Conflict resolution is an approach used by courts to help remedy various family law issues. This is often seen as an alternative approach that aims to avoid confrontation by offering methods for the parties to work out their differences in a cooperative manner. Conflict resolution is also called reconciliation, which is a method or process that results in a peaceful ending to a conflict.

Many times, families have conflicts that require legal resolution and they want to solve this conflict without going through the court. This can be important if there are children involved.

Some examples of conflict resolution in a family law setting can include:

  • Alternative dispute resolution (ADR): This usually involves the help of a neutral third-party mediator who can moderate discussions between the conflicting parties
  • Family Intervention: This is where the court intercedes to provide solutions for pressing legal issues. In some cases, the court may act to provide protection for persons dealing with physical abuse, drug abuse, neglect, and other issues
  • Collaborative divorce: This is where the parties settle the bulk of their divorce issues outside of court (such as property distribution, custody, etc.). The court simply finalizes whatever agreement the parties come up with.

Conflict resolution basically revolves around the idea of the parties coming up with viable solutions for themselves, rather than having the court dictate what the outcome should be. Some methods, such as collaborative divorce, may still result in a legal ruling from the court, but there is typically less involvement with the judge.

When Is Conflict Resolution Used?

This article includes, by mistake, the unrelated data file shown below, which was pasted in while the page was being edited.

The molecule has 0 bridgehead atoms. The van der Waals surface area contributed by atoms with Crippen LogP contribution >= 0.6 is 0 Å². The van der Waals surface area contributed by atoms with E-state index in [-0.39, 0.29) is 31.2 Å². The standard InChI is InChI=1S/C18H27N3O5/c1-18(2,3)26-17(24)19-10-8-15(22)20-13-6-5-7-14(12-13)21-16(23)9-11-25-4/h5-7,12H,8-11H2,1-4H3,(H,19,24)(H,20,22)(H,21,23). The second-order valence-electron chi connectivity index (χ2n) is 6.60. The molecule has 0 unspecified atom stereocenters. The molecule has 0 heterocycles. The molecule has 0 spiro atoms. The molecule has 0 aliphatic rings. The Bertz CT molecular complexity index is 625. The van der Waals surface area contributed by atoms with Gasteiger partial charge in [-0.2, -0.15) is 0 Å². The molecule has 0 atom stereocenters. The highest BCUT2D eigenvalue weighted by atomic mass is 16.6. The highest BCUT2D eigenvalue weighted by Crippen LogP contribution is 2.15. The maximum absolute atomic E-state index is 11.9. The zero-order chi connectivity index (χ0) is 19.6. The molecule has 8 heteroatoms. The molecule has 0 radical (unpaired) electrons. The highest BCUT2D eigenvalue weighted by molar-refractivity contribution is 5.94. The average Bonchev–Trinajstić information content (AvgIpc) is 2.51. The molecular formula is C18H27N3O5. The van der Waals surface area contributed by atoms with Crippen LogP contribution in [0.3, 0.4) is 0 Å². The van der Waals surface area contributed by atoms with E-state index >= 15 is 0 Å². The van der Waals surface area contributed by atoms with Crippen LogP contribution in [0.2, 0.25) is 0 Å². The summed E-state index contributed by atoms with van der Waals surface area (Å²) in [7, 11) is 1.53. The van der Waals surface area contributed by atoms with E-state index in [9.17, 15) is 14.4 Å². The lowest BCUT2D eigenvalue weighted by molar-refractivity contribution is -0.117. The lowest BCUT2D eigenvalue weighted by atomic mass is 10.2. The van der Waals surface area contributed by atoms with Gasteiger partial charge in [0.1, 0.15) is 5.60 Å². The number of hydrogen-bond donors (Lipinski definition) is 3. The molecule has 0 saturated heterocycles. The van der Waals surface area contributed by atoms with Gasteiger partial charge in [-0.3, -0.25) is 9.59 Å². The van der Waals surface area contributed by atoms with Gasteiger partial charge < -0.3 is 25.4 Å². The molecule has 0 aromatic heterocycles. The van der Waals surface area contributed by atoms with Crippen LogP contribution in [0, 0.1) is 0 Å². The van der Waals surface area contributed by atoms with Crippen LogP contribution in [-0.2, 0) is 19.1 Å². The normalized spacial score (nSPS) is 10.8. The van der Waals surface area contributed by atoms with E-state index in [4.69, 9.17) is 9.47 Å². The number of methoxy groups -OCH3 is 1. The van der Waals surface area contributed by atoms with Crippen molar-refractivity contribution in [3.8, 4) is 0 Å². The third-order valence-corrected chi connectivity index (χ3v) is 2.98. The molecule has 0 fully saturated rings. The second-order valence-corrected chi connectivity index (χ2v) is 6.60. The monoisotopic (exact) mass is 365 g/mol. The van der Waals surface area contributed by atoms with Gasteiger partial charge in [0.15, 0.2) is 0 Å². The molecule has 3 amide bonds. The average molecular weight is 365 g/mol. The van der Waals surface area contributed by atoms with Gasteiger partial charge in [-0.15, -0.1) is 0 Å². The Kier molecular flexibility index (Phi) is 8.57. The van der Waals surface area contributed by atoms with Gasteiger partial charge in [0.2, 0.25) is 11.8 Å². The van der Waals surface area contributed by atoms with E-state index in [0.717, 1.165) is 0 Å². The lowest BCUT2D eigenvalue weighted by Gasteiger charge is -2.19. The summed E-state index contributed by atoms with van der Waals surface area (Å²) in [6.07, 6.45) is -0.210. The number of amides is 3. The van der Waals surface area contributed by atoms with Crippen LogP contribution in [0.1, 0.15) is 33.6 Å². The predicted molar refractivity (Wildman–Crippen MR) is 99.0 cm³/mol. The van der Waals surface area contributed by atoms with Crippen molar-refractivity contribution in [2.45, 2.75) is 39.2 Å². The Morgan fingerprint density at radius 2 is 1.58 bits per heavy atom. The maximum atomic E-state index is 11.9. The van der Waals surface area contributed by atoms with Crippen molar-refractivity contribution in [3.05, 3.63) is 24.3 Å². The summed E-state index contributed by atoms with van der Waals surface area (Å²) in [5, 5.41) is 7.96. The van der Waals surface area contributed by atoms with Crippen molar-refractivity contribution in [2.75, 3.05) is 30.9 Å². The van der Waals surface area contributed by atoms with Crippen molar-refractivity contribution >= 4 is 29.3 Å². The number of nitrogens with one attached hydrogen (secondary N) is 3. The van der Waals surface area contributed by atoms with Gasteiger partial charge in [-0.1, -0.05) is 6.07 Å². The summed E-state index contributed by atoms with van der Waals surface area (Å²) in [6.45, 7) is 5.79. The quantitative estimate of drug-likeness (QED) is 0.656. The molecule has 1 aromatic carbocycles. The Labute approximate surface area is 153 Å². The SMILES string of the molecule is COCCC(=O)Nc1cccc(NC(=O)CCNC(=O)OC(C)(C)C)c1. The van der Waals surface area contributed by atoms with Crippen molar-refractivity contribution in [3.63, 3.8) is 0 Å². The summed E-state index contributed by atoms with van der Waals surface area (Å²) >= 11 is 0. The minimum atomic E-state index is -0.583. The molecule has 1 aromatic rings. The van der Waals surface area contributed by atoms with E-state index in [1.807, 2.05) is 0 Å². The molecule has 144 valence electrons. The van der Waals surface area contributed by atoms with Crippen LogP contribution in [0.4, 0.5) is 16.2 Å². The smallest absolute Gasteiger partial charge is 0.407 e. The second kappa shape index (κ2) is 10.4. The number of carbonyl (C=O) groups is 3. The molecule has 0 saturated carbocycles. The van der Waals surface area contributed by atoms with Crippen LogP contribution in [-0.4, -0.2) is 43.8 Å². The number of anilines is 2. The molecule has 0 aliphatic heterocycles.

First of all, conflict resolution may be suggested in situations where the parties are able to communicate with each other in a cooperative and non-confrontational manner. If the parties cannot work peaceably with each other, or if there is a danger of physical harm, courts might not suggest conflict resolution and may instead issue their own ruling.

If conflict resolution is a possibility, it can be used to address matters such as:

  • Child custody and visitation
  • Spousal support and child support
  • Distribution of property (e.g. after a divorce)
  • Want to resolve the issue without going to court
  • Want to use to for a faster result
  • Want to use it for a cheaper result
  • Various other issues that can be mutually determined

In some cases, conflict resolution can occur over an extended period of time, such as when the parties need to meet on a regular basis during the family intervention process.

Is Conflict Resolution Required?

Conflict resolution is usually suggested as an option, and is generally not a mandatory procedure. In fact, conflict resolution may not always be a practical choice for dealing with disputes, especially if the parties are unwilling to work with each other. Conflict resolution is also more informal than a court proceeding, which many people would prefer.

On the other hand, many courts and judges promote conflict resolution as a way for the parties to resolve conflicts in a way that costs less and is less time-consuming than a lengthy court battle.

Do I Need a Lawyer for Help with Conflict Resolution Methods?

Most conflict resolution methods occur out of court. However, the assistance of a lawyer is almost always needed for conflict resolution meetings, since the parties may be discussing and negotiating regarding important life decisions. You may wish to hire a family lawyer for help during conflict resolution hearings and meetings.Your attorney can represent you and provide you with legal advice and guidance throughout the conflict resolution process.